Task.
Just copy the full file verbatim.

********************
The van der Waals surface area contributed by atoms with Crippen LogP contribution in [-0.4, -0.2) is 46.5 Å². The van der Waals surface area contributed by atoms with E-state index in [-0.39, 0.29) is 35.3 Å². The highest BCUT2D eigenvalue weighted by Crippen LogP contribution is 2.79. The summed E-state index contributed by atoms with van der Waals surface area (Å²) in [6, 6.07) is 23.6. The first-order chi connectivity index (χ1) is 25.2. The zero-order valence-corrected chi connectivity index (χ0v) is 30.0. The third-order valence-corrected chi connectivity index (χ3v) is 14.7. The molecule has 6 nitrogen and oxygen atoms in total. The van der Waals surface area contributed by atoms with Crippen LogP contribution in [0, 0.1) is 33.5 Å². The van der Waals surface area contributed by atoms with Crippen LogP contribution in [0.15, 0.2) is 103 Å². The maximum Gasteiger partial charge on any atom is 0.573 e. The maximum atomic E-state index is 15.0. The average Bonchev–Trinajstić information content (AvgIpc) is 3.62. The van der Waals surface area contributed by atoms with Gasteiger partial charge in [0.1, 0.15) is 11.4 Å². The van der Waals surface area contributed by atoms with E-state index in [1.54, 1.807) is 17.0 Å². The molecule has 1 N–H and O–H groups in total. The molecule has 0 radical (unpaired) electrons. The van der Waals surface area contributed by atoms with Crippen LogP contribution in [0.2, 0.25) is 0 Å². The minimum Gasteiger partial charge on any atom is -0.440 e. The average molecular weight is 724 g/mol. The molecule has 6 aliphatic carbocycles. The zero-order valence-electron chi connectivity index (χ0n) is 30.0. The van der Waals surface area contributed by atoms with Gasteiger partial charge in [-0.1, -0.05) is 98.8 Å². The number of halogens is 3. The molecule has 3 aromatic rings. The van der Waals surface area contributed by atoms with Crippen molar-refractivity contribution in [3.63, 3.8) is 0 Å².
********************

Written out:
The van der Waals surface area contributed by atoms with Crippen LogP contribution in [-0.4, -0.2) is 46.5 Å². The van der Waals surface area contributed by atoms with E-state index in [-0.39, 0.29) is 35.3 Å². The highest BCUT2D eigenvalue weighted by Crippen LogP contribution is 2.79. The summed E-state index contributed by atoms with van der Waals surface area (Å²) in [6, 6.07) is 23.6. The first-order chi connectivity index (χ1) is 25.2. The zero-order valence-corrected chi connectivity index (χ0v) is 30.0. The third-order valence-corrected chi connectivity index (χ3v) is 14.7. The molecule has 6 nitrogen and oxygen atoms in total. The van der Waals surface area contributed by atoms with Crippen LogP contribution in [0, 0.1) is 33.5 Å². The van der Waals surface area contributed by atoms with Crippen LogP contribution in [0.15, 0.2) is 103 Å². The maximum Gasteiger partial charge on any atom is 0.573 e. The maximum atomic E-state index is 15.0. The average Bonchev–Trinajstić information content (AvgIpc) is 3.62. The van der Waals surface area contributed by atoms with Gasteiger partial charge in [0.1, 0.15) is 11.4 Å². The van der Waals surface area contributed by atoms with E-state index in [1.54, 1.807) is 17.0 Å². The molecule has 1 N–H and O–H groups in total. The molecule has 0 radical (unpaired) electrons. The van der Waals surface area contributed by atoms with Crippen LogP contribution in [0.2, 0.25) is 0 Å². The minimum Gasteiger partial charge on any atom is -0.440 e. The average molecular weight is 724 g/mol. The molecule has 6 aliphatic carbocycles. The zero-order valence-electron chi connectivity index (χ0n) is 30.0. The van der Waals surface area contributed by atoms with Gasteiger partial charge in [-0.1, -0.05) is 98.8 Å². The number of halogens is 3. The molecule has 3 aromatic rings. The van der Waals surface area contributed by atoms with Crippen molar-refractivity contribution in [3.63, 3.8) is 0 Å².